Skin contact traminers are a bit like London buses – you don’t see one for ages, then all of a sudden, two appear at once. I discovered this Czech beauty at last week’s Raw Fair – always an inspiring event, and a fertile hunting ground for orange wines.
The Czech republic might not be the first place you associate with quality wine, but when you realise that Moravia (the main wine region) is a mere 15 km from the Austrian border it starts to make sense. Milan Nestarec is the second generation of his family to make wine, and he’s certainly shaken things up a bit.
I tried three varied skin contact wines, curious if this signified a long tradition in Moravia, or just Milan’s desire to experiment. After all, the Czech republic doesn’t have a strong culture of winemaking, being more of a beer drinking nation. The puzzle was easily solved: Milan studied in Slovenia with Aleš Kristančič (Movia), providing the inspiration for their “Antica” range of wines (all made with extended skin maceration). The winery makes more conventional wines in the “Muzika” and “Klasika” lines.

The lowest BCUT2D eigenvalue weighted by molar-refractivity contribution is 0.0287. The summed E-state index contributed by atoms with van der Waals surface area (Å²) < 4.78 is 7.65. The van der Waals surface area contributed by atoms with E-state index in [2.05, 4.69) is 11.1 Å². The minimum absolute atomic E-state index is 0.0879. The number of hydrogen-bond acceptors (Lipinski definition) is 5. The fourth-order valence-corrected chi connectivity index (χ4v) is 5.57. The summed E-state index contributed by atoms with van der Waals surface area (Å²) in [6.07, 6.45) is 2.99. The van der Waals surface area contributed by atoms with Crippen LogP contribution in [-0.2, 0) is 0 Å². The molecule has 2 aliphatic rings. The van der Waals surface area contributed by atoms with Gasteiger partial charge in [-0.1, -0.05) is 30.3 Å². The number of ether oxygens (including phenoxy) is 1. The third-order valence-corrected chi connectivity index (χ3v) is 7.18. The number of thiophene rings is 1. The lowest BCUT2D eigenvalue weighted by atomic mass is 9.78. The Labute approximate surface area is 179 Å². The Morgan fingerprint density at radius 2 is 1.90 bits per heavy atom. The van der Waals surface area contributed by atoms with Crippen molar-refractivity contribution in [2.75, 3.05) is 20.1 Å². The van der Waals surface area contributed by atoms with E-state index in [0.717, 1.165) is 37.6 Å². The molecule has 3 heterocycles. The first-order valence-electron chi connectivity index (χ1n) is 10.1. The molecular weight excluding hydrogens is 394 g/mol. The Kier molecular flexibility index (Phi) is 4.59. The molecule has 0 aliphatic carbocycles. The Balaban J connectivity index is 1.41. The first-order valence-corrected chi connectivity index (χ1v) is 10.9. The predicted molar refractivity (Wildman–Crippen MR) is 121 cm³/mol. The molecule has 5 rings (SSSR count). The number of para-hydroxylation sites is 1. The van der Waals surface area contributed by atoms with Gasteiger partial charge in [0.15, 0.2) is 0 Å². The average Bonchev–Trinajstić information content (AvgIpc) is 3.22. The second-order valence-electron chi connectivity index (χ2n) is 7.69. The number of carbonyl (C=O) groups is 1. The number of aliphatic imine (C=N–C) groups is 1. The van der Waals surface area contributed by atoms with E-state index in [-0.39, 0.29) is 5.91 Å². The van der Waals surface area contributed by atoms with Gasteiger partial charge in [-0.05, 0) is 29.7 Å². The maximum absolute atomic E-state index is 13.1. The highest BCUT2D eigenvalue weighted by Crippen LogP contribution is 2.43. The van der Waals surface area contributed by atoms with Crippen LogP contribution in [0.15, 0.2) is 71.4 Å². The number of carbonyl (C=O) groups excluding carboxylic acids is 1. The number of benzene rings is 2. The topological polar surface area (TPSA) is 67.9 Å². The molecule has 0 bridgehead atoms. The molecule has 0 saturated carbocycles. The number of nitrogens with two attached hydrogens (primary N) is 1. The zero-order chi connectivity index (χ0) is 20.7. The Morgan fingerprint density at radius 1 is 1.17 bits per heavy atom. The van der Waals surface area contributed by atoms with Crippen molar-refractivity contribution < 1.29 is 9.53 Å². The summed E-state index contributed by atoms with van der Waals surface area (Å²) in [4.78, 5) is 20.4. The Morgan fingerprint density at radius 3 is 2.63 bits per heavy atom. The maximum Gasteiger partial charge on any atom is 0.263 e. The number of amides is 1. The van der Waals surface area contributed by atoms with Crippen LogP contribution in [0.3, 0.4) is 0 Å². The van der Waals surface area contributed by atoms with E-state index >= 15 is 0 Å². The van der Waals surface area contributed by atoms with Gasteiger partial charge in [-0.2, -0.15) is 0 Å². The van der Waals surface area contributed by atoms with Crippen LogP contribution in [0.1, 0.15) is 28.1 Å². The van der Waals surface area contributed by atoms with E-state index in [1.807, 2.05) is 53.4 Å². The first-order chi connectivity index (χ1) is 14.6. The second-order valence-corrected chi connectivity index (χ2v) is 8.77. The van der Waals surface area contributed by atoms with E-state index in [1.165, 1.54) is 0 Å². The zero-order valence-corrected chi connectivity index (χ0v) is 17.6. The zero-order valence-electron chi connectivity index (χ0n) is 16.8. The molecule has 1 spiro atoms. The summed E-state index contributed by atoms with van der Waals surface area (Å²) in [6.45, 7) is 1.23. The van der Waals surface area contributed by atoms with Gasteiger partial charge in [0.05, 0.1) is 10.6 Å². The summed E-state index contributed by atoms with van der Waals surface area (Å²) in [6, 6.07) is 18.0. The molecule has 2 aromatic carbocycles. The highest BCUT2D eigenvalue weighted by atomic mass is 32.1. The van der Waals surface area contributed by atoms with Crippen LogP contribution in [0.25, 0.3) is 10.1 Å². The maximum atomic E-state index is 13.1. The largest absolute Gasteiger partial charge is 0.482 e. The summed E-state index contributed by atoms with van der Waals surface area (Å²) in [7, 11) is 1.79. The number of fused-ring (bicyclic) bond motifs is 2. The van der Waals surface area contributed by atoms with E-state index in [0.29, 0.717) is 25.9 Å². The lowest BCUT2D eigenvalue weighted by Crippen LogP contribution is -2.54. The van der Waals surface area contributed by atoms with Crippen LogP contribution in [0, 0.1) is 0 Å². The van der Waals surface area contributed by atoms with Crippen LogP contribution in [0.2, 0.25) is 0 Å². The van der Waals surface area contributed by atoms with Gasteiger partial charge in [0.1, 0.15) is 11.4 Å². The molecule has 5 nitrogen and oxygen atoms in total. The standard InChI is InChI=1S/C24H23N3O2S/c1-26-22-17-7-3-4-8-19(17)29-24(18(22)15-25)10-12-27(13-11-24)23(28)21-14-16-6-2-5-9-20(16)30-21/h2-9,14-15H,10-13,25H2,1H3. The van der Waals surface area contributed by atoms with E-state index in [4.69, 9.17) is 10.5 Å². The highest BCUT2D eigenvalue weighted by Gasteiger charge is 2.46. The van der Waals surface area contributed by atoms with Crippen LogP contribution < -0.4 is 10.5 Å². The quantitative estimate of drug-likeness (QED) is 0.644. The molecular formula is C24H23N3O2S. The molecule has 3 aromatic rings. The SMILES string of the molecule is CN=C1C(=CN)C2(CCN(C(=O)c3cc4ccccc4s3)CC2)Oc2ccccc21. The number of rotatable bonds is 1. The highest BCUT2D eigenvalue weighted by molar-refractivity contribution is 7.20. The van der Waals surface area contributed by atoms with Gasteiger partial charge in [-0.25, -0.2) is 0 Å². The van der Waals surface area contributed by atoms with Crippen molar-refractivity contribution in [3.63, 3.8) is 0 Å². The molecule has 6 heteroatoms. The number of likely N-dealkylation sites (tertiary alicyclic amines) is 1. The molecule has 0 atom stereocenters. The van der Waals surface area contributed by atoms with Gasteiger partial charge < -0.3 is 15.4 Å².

I will pass over the delightfully named “Miky Mauz” and “Podfuck”, as for me the Antica Tramin 2013 was the highlight. This is a full on, uncompromising “orange”, made with 6 months of skin maceration. Gewurztraminer’s giveaway rose petal and lychee aromas dominate the nose, giving way to a chewy, tannic palate that I found very satisfying and tasty. There’s loads of fruit, pear, candied peel and citrus notes providing freshness and vivacity. The finish is long and elegant.
This isn’t a beginner’s orange wine, especially for those who are taken aback by tannins in what is ostensibly a white wine. Head to Milan’s Pinot Grigio 2013 for an easier to understand approach (but still 10 days of maceration) – that’s the aforementioned Podfuck. A label in need of rethinking for the anglo-saxon market if ever there was one.
Nestarec wines are not imported into the UK at the moment – here’s hoping that they found an importer at Rawfair.